Lead Poisoning Still Leads in Environmental Risk Issues
Lead poisoning is a preventable disease caused by the ingestion (swallowing or inhaling) of lead. Even small amounts of lead paint chips or dust particles can be harmful to the body. Lead poisoning can affect people of any age, race, geographic region, spoken language, or socioeconomic level. Despite enormous progress in reducing some commonly used lead components (e.g. in gasoline and household paint) in recent years, many American children still suffer disproportionately from lead poisoning. Indeed, about one million children in America have high levels of lead in their blood, according to the Centers for Disease Control and Prevention (CDC).
Sources of lead exposure include dust from lead-glazed pottery, hobbies (fishing sinkers, shooting ranges, etc.), cultural/traditional tools, and some home remedies. Many factors such as living in older housing stock, language barriers, and lack of information or awareness are reasons why lead poisoning is still prevalent.
Young children from six months to six years old and pregnant women (and their unborn fetuses) face the greatest risks from the exposure to lead. During the growth period to six years of age, children are most likely to put things in their mouths that may contain lead. Poor children, urban youngsters, and those living in older housing with deteriorating lead-based paint are at the highest risk. Some of the physical and mental disorders that have resulted from lead poisoning in children include learning disabilities, impaired hearing, and mental retardation. In fact, many cases treated as attention deficit disorder (ADD) in school-age children have been misdiagnosed; and with further blood testing, ADD symptoms have proven to be hyperactive effects of blood lead poisoning.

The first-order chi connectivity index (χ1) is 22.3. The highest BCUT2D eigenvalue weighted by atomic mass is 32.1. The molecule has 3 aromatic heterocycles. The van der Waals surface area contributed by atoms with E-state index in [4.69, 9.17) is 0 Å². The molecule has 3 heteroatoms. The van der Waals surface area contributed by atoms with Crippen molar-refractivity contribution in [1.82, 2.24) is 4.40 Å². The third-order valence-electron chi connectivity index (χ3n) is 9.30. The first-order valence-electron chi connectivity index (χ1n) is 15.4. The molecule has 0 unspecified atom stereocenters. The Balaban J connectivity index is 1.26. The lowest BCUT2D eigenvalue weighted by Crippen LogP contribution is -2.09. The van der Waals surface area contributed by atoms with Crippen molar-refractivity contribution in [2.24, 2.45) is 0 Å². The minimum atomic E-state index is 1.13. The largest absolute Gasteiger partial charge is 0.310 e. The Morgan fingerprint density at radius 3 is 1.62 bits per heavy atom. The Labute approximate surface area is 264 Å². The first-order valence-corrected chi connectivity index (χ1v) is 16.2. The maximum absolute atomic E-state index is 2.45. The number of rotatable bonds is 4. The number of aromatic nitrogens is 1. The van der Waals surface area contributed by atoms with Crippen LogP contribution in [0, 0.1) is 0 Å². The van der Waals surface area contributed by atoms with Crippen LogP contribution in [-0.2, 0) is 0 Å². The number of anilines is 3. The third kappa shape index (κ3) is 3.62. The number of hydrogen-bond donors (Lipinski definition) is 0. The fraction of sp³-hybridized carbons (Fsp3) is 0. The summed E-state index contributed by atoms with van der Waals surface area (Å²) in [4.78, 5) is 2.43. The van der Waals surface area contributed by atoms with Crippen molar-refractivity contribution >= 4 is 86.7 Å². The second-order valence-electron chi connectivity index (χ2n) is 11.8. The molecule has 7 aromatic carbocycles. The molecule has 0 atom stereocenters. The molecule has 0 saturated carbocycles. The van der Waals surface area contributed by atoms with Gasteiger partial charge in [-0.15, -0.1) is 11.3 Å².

Many sociologists have also noted a correlation between lead poisoning prevention and criminal behavior. The connection lies in the perception that the children's unstable behavior is a discipline problem instead of a symptom of a possibly preventable health concern--namely lead poisoning. More specifically, many lead-poisoned children, if not tested, are classified as having learning disabilities or behavior deficiencies and are oftentimes put onto a special educational track. Putting such children in special education classes may lead to a decrease in their self-esteem and learning capacity; for some, social interaction among peers and authority figures can be severely hampered. The stifling of a lead poisoned child's self-confidence can then contribute to an inability to achieve scholastically, successfully complete school, and/or find employment with a livable wage. Thus, misclassifying a lead poisoned child could eventually result in the child's or young adult's turning to other means, possibly illegal, to sustain a basic quality of life.
In adults, lead poisoning results in loss of memory, nervous disorders, hearing problems, and other blood-related illnesses such as hypertension and anemia. …